Inequality research at ISS has a broad scope, which is exemplified below. We focus on change over time, cross-national comparisons, and inequality between groups based on ascriptive traits such as social background, gender, or ethnic origin.
Norway is often highlighted as an egalitarian country with smaller economic and social inequalities than many rich countries in the West. Why is income inequality, housing segregation, and labor market polarization increasing, and why is inequality in wealth so high from an international perspective?
Children's life chances should be less determined by family background in Norway than in many other countries. But still, as adults, we often resemble our parents in terms of class status, earnings, wealth, and education. Why is this so?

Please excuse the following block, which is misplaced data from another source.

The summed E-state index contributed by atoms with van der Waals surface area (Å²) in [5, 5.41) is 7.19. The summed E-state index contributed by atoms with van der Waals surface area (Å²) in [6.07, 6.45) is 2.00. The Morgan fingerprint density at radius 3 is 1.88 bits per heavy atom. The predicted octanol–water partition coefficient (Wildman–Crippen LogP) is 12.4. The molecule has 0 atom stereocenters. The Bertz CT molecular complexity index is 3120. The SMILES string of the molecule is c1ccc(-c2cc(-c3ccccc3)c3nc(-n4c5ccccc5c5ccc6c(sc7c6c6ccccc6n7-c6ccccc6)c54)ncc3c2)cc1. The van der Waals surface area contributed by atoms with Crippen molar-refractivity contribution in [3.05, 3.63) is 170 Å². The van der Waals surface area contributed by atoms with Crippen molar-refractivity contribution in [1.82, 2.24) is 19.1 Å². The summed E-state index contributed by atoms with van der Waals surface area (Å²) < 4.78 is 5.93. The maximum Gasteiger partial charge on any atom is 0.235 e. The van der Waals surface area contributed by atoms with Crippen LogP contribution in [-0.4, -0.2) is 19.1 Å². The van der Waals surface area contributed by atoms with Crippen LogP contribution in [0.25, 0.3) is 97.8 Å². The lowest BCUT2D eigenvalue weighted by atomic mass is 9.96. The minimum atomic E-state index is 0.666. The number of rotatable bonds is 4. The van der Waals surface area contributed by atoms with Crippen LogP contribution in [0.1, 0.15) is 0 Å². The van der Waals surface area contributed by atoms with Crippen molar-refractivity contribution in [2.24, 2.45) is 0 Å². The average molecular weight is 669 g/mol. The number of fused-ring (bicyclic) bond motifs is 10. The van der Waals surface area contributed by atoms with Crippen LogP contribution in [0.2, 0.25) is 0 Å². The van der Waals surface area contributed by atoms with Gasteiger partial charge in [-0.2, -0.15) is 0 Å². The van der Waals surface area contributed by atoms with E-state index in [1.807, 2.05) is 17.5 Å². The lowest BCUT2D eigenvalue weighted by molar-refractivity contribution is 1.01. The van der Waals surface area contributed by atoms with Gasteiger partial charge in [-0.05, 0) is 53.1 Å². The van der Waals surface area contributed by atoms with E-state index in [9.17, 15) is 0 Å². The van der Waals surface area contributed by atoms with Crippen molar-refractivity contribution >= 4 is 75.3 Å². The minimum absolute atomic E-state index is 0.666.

In contemporary Norway, women complete more education than men. A rising number of low-educated men fall out of employment, some of whom experience an increased risk of marginalization, poor health, and criminal careers. Simultaneously, women, on average, still earn less than men and have poorer access to society's top positions. Why is this so?
Why do immigrants often struggle in the labor market while many of their native-born descendants experience socio-economic progress?
ISS conducts internationally leading research using various theoretical perspectives, analytical methods, and empirical data. Our research covers quantitative studies of administrative data and surveys, as well as qualitative methods such as document analysis, interview studies and participatory observation. At ISS, we also offer high-quality research-based teaching on social inequality.
Adrian Farner Rogne
Marianne Nordli Hansen
Torstein Storsveen Throndsen
Solveig Topstad Borgen
Marte Lund Saga
Are Skeie Hermansen
Mats Eirik Lillehagen
Karoline Blix Hjelle
Øyvind Nicolay Wiborg